White Christians Now a Minority in US; White Evangelicals Only 17 Percent of Nation: PRRI Survey

(Courtesy of Passion Conference)Over 40,000 young adults filled Atlanta’s Philips Arena and Infinite Energy Center as well as Houston’s Toyota Center on Saturday, Jan. 2, 2016, for the first of the three-day Passion 2016 Conference featuring teaching and worship by Christian speakers and worship leaders. This photo is from Infinite Energy Center in Atlanta.

The Public Religion Research Institute has released findings from its largest ever survey of Americans religious and denominational affiliations, reporting that white evangelicals continue to decline as a share of the total population.

"This report provides solid evidence of a new, second wave of white Christian decline that is occurring among white evangelical Protestants just over the last decade in the U.S.," Robert P. Jones, president of PRRI and author of The End of White Christian America, said in a press release on Wednesday.

"Prior to 2008, white evangelical Protestants seemed to be exempt from the waves of demographic change and disaffiliation that were eroding the membership bases of white Mainline Protestants and white Catholics. We now see that these waves simply crested later for white evangelical Protestants."

The survey, based on a sample of 101,000 Americans from all 50 states, with the findings detailed in PRRI's 2016 American Values Atlas, found that less than half of all states now have a majority white Christian populations.

"White Christians now account for fewer than half of the public. Today, only 43 percent of Americans identify as white and Christian, and only 30 percent as white and Protestant. In 1976, roughly eight in 10 (81 percent) Americans identified as white and identified with a Christian denomination, and a majority (55 percent) were white Protestants," according to the study's executive summary.

"White evangelical Protestants are in decline — along with white Mainline Protestants and white Catholics. White evangelical Protestants were once thought to be bucking a longer trend, but over the past decade their numbers have dropped substantially," it added.

PRRI said that only 17 percent, or fewer than one in five Americans, identify as white evangelical Protestant, down from the 23 percent figure in 2006.

It noted that Roman Catholics and white Mainline Protestants have also been declining, down to 11 and 13 percent respectively.

Non-Christian religious groups are growing at the same time, however, though Muslims, Buddhists, and Hindus each constitute only 1 percent of the public. Jewish Americans make up 2 percent.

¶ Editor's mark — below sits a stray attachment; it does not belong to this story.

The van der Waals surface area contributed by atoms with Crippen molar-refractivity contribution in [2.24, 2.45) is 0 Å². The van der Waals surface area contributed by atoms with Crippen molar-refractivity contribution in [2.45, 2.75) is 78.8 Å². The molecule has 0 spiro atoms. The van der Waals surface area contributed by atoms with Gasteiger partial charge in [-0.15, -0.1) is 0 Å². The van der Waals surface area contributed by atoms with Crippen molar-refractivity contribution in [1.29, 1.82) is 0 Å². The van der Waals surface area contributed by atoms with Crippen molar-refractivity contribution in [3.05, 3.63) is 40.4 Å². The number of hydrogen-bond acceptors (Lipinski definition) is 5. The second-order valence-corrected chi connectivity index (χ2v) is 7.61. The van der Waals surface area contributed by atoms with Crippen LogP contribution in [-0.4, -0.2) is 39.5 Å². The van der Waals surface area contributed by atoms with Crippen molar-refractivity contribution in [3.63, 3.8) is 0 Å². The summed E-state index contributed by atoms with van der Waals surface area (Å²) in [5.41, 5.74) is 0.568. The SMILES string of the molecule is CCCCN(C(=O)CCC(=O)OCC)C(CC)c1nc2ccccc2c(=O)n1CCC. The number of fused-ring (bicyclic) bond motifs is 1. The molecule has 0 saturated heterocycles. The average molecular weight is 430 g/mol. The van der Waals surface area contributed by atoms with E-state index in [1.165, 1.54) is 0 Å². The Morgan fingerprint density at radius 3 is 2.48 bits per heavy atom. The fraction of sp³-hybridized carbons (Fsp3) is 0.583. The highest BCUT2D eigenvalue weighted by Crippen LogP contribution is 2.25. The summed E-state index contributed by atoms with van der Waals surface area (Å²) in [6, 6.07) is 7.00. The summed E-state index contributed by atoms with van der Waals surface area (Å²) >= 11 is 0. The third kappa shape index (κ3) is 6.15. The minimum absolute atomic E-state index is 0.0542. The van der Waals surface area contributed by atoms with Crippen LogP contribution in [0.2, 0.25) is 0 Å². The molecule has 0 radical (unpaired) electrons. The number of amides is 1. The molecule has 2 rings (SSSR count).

The findings showed that America's growing non-religious population is not necessarily atheistic, however, as atheists and agnostics made up only 27 percent of all religiously unaffiliated Americans.

The representation of the religiously unaffiliated has been growing, the study showed, with as many as 20 states now having a situation where no religious group comprises a greater share of residents than the "nones."

Looking at the political divide, PRRI found that white Christians only make up 29 percent of Democrats, though they made up half, or 50 percent, one decade earlier.

Close to three-quarters, or 73 percent of Republicans belong to a white Christian religious group, however, with 35 percent of Republicans identifying as white evangelical Protestant.

The survey noted that evangelicals in the report were defined as those who "self-identify as Protestant Christians who also identify as evangelical or born again."

Another PRRI survey from March examining the perceptions of white evangelicals found that they hold different views from the rest of the country, particularly when it comes to questions on whether Christians or Muslims face discrimination in American society.

The findings indicated that 57 percent of white evangelicals feel that Christians face discrimination in America, while 44 percent of the same group said that Muslims face discrimination.

This stood in contrast to all other groups, as 66 percent of all Americans surveyed said they believe Muslims face discrimination, with all other Christian groups agreeing.

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